Romeo is definitely a lover, not a fighter. And now, after nearly two months of care, he’s ready to prove it as adoption looms large in his future.
The 2-year-old pit bull was so named by the staff of Munster Animal Hospital because of his lovable, friendly nature.
“Romeo’s whole weight is his big heart,” Dr. Sheena Dadkah, his veterinarian, said when the severely malnourished and battered dog was brought there after his rescue May 9 from a backyard in Gary. “He’s so loving and sweet. Everyone at the Munster Animal Hospital has fallen in love with him.”
He needed all the love and support the world could provide, said Betty Clayton, executive director of the Humane Society of Northwest Indiana, about the saga of Romeo.
A good Samaritan called Gary police May 9 about a badly battered dog tied up in a backyard in the city. Sgt. Darlene Breitenstein, the police department’s animal control officer, responded with other officers. She also serves as the new humane officer with the Gary-based Humane Society of Northwest Indiana.
In addition to being malnourished and dehydrated, Romeo suffered from deep puncture wounds on his face, missing teeth, serious infection, a dangling ear and a broken tail. Many of his injuries appeared to be from fighting.
Breitenstein immediately contacted the staff from the Humane Society of Northwest Indiana.
The outcome could have been very different because many animals so severely injured are euthanized, especially if they have been used in dog fights, Clayton said. However, there was something very special about Romeo, she said.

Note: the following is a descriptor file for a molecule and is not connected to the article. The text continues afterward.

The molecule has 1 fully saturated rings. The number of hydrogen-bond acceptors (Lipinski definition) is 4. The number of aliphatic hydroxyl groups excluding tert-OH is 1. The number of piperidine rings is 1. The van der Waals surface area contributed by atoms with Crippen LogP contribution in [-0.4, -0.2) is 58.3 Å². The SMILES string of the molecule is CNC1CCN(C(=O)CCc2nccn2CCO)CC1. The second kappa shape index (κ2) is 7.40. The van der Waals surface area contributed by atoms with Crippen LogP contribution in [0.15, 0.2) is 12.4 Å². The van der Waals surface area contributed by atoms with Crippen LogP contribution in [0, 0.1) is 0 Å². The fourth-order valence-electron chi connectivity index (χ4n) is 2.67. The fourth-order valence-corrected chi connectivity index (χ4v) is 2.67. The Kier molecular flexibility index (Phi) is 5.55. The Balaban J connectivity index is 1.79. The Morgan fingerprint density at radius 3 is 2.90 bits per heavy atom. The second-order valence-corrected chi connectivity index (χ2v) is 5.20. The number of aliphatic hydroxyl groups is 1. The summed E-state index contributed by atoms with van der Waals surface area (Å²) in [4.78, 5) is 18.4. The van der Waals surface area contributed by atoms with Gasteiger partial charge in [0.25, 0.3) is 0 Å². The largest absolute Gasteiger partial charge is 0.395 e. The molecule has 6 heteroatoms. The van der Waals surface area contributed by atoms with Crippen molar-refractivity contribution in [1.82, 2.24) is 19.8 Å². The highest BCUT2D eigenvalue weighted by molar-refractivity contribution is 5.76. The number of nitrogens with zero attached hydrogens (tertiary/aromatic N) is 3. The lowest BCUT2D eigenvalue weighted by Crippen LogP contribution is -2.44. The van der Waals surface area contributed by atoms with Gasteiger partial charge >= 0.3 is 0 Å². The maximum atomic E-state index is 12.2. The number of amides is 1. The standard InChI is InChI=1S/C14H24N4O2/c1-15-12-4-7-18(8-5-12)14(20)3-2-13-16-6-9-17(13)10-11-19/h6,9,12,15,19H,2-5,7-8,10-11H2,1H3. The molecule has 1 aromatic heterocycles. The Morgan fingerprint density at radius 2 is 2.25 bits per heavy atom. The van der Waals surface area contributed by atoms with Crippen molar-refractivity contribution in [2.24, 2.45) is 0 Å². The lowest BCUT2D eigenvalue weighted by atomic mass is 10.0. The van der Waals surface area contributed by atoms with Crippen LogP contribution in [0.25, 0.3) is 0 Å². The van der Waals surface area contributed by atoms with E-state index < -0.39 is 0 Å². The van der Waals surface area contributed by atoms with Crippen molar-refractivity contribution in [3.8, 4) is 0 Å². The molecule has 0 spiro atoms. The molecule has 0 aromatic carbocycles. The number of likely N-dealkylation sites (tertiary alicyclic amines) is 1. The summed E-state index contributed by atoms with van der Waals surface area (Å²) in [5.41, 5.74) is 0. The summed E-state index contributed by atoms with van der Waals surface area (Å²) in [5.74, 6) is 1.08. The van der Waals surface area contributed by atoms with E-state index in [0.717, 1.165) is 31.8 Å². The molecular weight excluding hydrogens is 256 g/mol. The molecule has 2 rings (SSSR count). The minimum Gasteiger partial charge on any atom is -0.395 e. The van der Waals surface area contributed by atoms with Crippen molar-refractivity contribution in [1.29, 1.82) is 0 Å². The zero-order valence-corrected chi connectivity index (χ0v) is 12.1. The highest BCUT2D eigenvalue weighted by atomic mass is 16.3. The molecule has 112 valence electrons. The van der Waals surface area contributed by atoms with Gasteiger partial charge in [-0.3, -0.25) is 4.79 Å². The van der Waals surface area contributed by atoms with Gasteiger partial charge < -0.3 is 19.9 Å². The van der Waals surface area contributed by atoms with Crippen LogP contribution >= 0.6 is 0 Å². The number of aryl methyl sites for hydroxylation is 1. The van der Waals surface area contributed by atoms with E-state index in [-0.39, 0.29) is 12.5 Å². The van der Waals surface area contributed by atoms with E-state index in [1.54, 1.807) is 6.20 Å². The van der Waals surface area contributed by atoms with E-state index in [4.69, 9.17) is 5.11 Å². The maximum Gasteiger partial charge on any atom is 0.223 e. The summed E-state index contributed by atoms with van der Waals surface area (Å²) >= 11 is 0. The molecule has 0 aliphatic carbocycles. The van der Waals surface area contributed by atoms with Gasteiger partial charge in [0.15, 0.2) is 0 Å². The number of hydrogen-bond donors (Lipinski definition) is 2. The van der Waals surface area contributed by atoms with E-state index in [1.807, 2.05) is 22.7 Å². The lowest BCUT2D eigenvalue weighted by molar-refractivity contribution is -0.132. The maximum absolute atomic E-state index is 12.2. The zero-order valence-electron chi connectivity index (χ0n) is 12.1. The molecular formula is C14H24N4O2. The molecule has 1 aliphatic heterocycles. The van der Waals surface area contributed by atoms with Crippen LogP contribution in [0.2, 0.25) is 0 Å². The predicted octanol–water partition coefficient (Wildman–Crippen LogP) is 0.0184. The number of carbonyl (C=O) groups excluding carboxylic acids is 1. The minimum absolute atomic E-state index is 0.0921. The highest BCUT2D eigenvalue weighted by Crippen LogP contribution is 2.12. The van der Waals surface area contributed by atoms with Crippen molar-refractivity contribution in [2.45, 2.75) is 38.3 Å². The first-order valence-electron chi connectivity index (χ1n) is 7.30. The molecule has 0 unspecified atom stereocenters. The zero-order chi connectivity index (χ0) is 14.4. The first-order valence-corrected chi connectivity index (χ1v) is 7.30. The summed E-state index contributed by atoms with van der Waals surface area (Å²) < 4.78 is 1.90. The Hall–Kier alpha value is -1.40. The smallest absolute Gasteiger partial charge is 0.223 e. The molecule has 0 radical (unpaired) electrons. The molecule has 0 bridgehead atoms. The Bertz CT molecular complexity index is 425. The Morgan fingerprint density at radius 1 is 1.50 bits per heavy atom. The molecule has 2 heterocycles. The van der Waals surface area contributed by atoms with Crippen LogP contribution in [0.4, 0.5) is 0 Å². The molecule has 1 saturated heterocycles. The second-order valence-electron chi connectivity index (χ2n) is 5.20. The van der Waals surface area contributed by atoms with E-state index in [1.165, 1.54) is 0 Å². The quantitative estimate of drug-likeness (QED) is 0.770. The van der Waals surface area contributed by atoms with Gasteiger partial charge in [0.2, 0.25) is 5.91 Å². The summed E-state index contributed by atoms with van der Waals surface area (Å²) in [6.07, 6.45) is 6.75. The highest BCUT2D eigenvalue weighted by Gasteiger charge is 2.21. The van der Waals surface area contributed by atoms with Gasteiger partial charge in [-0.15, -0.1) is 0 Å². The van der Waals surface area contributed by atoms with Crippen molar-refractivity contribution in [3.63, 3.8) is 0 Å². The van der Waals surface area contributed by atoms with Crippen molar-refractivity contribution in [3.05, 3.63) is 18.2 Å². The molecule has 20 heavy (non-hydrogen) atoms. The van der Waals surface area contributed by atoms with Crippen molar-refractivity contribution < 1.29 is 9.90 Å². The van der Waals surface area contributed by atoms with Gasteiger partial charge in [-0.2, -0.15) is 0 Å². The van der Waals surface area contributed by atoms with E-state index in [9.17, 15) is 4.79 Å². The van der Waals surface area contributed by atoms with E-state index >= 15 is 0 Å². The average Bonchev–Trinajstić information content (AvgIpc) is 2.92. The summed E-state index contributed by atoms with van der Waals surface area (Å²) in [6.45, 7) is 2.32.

Munster Animal Hospital’s staff agreed to treat the dog, and Clayton established Romeo’s Rescue on Facebook to help fund the veterinary costs of his treatment and rehabilitation.
People from around the U.S. and the world responded generously to Romeo’s Rescue.
“The kindness everyone has shown Romeo — from New York to England, Italy to Argentina — has been so heartwarming. The human race can be so amazing!” Clayton said.
“As the director of the Humane Society of Northwest Indiana, I realize we cannot save them all, but Romeo has proved to be very special,” she said.
“Through all his painful treatments he has maintained being a beautiful, sweet and trusting creature. How many of us humans put through what he was put though would have the same attitude toward the human race?” Clayton said.
Dadkah said that after the dog's last surgery, which included neutering, Romeo woke up from the anesthetic wagging his bandaged tail. She has taken the dog to her Chicago home for weekends and led him on walks around the city.
Animal hospital staff member Jessie Gross, of Schererville, also worked extensively with Romeo to help train him.
“He’s a shadow and a snuggler,” Gross said as she put Romeo through his paces of sitting, staying and “shaking hands.”
Now, Romeo is ready to be put up for adoption, Clayton said.
“He’ll need to go to a foster home first,” she said, adding that a foster home environment will allow Romeo to continue his training and socialization.
“We needed to save Romeo not just for Romeo's sake, but for ours,” Clayton said. “It’s what being alive is about — to make a difference.”